Below you can see a photo of the Fastback's distributor. Notice something funky? It still has the mechanical advance installed! This is a common mistake. For those of you well-versed in the ways of MSD distributor tuning, you know that the silver springs result in 25 degrees of mechanical advance. Think about this for a moment...
Power, performance, refinement, efficiency and reliability. Those are the reasons most of us install EFI systems on our hot-rods. Carbs are fine for the nostalgic factor, but nothing beats a nice EFI system for getting the most out of your engine and for fun-factor. But what happens when you just can't get it right? Frustration? Well, don't reach for the hammer just yet. We've seen it all and we can tell you that if you're having trouble getting your new EFI system set up and running, chances are you've made one of these 5 mistakes. The good news is they're all easily solved. The bad news is you may have had to put up with some shine from your carb-loving friends. Have no fear. We'll show you the Top 5 mistakes we see made with EFI installations and show you the fix.
The engine bay you see above is from an absolutely gorgeous '68 Mustang Fastback with a built 427. And yes, that's a sweet Procharger F1 hung off the front of the engine. This setup is powered by one of our favorite stand-alone EFI systems, the Holley Dominator EFI. But unfortunately, the installation of this system was somewhat missing and no matter how good the EFI system is (and the Holley Dominator is absolutely awesome!), it can't make up for some of the mistakes that may be made by the installer. So, common mistake #1:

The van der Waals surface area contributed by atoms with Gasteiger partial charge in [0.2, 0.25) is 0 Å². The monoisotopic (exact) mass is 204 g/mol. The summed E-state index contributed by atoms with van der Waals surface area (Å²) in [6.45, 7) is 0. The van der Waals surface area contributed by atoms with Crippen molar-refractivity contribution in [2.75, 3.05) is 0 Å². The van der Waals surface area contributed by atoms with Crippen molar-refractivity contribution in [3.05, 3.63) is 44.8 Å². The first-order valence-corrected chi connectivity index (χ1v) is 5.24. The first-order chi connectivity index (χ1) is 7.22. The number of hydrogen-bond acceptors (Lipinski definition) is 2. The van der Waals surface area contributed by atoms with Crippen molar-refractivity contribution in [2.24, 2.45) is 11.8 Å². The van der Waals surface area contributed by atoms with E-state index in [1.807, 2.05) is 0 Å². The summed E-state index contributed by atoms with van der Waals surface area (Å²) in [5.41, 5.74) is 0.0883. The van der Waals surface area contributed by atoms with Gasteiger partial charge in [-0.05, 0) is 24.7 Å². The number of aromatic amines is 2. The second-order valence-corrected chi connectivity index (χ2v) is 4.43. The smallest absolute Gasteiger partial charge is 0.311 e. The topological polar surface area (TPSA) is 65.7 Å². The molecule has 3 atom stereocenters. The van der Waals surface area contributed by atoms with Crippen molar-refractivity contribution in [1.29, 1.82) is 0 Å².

The most important signal an ECU requires (any ECU, from any type of EFI system) is from the Crankshaft Position Sensor (CKP). To do its job of actuating the ignition coils and fuel injectors, the ECU must know where the crankshaft is in crank-angle space. How can we expect the ECU to deliver a spark advance of oh, say 20 degrees BTDC, if it doesn't know when 20 degrees BTDC occurs? Simple: We can't. We have to make sure the ECU has the exact measure of where the crankshaft is in its 360 degrees of rotation and when the #1 cylinder is at TDC. This works fine for single cylinder engines, or multi-cylinder engines using a distributor or waste-spark ignition system and either throttle-body injection or "batch-fire" multi-port fuel injection. To run a coil-per-plug (or coil-on-plug) ignition system or sequential fuel injection, the ECU needs to determine not only when the #1 cylinder is at TDC, but also whether it's on the intake-stroke or the power-stroke. For this, the ECU relies on a Camshaft Position Sensor (CMP). Both the CKP and CMP sensors detect a profiled timing wheel of some sort. Simple CKP sensors types include a 4X flying-magnet (like you've seen on MSD ignition pick-ups), or a distributor pick-up (usually a magnetic reluctor, but sometimes a Hall-effect sensor or an Optical sensor). You can see an example of this type of sensor in the llustration below. A more accurate type of CKP sensor system uses a profiled timing wheel (also called an encoding